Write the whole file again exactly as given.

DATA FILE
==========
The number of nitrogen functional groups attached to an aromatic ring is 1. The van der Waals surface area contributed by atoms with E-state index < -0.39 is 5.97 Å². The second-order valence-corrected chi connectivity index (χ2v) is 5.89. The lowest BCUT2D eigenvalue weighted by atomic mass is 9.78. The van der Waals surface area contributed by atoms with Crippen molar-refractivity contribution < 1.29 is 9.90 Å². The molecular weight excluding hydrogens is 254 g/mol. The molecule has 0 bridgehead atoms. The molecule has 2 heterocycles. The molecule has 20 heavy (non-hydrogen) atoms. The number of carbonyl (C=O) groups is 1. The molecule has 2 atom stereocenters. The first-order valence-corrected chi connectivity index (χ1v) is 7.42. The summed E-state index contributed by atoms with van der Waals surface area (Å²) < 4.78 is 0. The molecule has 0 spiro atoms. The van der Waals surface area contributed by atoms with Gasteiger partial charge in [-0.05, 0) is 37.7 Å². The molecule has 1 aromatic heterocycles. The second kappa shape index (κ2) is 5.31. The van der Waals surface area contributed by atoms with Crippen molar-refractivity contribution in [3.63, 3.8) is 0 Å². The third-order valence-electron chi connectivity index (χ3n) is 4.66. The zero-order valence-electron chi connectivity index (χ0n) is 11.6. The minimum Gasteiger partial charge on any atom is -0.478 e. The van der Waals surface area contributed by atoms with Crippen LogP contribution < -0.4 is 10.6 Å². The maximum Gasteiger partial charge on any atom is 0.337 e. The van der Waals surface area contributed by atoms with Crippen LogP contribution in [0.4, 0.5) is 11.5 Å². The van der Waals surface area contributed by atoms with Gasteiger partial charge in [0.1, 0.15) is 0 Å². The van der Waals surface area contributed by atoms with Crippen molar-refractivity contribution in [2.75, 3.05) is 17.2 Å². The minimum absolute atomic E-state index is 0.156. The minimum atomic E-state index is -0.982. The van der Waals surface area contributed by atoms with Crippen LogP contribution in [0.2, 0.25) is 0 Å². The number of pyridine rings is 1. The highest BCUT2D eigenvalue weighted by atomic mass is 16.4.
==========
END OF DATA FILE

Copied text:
The number of nitrogen functional groups attached to an aromatic ring is 1. The van der Waals surface area contributed by atoms with E-state index < -0.39 is 5.97 Å². The second-order valence-corrected chi connectivity index (χ2v) is 5.89. The lowest BCUT2D eigenvalue weighted by atomic mass is 9.78. The van der Waals surface area contributed by atoms with Crippen molar-refractivity contribution < 1.29 is 9.90 Å². The molecular weight excluding hydrogens is 254 g/mol. The molecule has 0 bridgehead atoms. The molecule has 2 heterocycles. The molecule has 20 heavy (non-hydrogen) atoms. The number of carbonyl (C=O) groups is 1. The molecule has 2 atom stereocenters. The first-order valence-corrected chi connectivity index (χ1v) is 7.42. The summed E-state index contributed by atoms with van der Waals surface area (Å²) < 4.78 is 0. The molecule has 0 spiro atoms. The van der Waals surface area contributed by atoms with Gasteiger partial charge in [-0.05, 0) is 37.7 Å². The molecule has 1 aromatic heterocycles. The second kappa shape index (κ2) is 5.31. The van der Waals surface area contributed by atoms with Crippen molar-refractivity contribution in [3.63, 3.8) is 0 Å². The third-order valence-electron chi connectivity index (χ3n) is 4.66. The zero-order valence-electron chi connectivity index (χ0n) is 11.6. The minimum Gasteiger partial charge on any atom is -0.478 e. The van der Waals surface area contributed by atoms with Crippen LogP contribution < -0.4 is 10.6 Å². The maximum Gasteiger partial charge on any atom is 0.337 e. The van der Waals surface area contributed by atoms with Crippen LogP contribution in [0.4, 0.5) is 11.5 Å². The van der Waals surface area contributed by atoms with Gasteiger partial charge in [0.1, 0.15) is 0 Å². The van der Waals surface area contributed by atoms with Crippen molar-refractivity contribution in [2.75, 3.05) is 17.2 Å². The minimum absolute atomic E-state index is 0.156. The minimum atomic E-state index is -0.982. The van der Waals surface area contributed by atoms with Crippen LogP contribution in [0.2, 0.25) is 0 Å². The number of pyridine rings is 1. The highest BCUT2D eigenvalue weighted by atomic mass is 16.4.